Survey forecasts strong U.S. participation in Earth Day
Based on the results of a survey released today by the nonprofit Rechargeable Battery Recycling Corporation (RBRC), 42 percent of Americans plan on personally doing something to demonstrate their support for Earth Day this year. Of that 42 percent, 26 percent said that they would be participating in a local park clean-up or tree planting. Another 14 percent planned to recycle used rechargeable batteries and obsolete cell phones, while 6 percent of the respondents planned to make a donation to a “green” charity.
The survey also asked which year-round activities were most important for saving the environment. A large majority of the respondents – 40 percent – cited the recycling of paper, plastic and other materials as most important. This was followed by water conservation at 18 percent and driving a hybrid car at 17 percent.
Perhaps the most surprising finding in the survey was the increase in the number of respondents who recycled their old cell phones: 15 percent this year compared to 3.2 percent last year.
Earth Day, celebrated every year on April 22, was founded in 1970 to increase international awareness of key environmental issues.
EPA adds six Superfund sites to National Priorities List and proposes four more
Six new hazardous waste sites were named National Priorities on the Environmental Protection Agency’s list of Superfund sites. The EPA also proposed that four additional sites be added to the list, joining 55 other sites awaiting final agency action. Finally, there was a proposal to restore the Ringwood Mines/Landfill site to the National Priorities List. The site was originally added to the list Sept. 1, 1983 and deleted Nov. 2, 1994. Including these latest additions, the Superfund list encompasses 1,303 final and proposed sites.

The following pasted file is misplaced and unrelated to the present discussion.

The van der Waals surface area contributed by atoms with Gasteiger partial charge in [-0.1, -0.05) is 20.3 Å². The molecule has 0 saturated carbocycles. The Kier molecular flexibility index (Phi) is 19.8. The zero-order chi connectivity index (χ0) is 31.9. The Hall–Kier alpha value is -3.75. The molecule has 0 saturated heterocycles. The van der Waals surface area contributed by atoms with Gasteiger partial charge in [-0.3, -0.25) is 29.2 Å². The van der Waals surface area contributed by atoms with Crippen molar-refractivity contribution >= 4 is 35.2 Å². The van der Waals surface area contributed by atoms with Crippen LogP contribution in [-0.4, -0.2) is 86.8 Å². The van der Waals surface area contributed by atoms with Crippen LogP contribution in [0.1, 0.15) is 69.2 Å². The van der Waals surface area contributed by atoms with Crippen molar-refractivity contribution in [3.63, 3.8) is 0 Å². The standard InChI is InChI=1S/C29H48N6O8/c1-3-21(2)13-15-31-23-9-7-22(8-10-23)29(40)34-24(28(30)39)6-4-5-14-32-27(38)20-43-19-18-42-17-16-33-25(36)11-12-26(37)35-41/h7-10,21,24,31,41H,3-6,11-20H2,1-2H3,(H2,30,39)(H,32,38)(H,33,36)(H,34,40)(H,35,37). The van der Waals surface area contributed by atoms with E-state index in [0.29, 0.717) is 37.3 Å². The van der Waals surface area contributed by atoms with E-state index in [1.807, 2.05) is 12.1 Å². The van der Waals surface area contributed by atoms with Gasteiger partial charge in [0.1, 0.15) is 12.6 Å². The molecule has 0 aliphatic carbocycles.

The following sites have been added to the National Priorities List:
Klau/Buena Vista Mine, San Luis Obispo, Calif.
Alternate Energy Resources, Augusta, Ga.
Olin Chemical, Wilmington, Mass.
Parkview Well, Grand Island, Neb.
West Highway 6 & Highway 281, Hastings, Neb.
Quendall Terminals, Renton, Wash.
The following sites have been proposed to the National Priorities List:
ASARCO Taylor Springs, Taylor Springs, Ill.
Sherwin-Williams/Hilliards Creek, Gibbsboro, N.J.
Matteo & Sons Inc., Thorofare, N.J.
Maunabo Urbano Public Wells, Maunabo, Puerto Rico
The following site has been proposed to be restored to the National Priorities List:
Ringwood Mines/Landfill, Ringwood, N.J.
According to today’s EPA press release, contaminants found at these final and proposed sites include benzene, carbon tetrachloride, chromium, creosote, mercury, N-nitrosodimethylamine (NMDA), carcinogenic polyaromatic hydrocarbon (PAH) compounds, toluene, trichloroethene (TCE), tetrachloroethene (PCE), vinyl chloride and other volatile organic compounds.
As part of the Superfund procedure, the EPA tries to identify the parties responsible for a site’s contamination and holds them responsible for the cleanup. In 70 percent of cases, the offending parties complete the cleanup.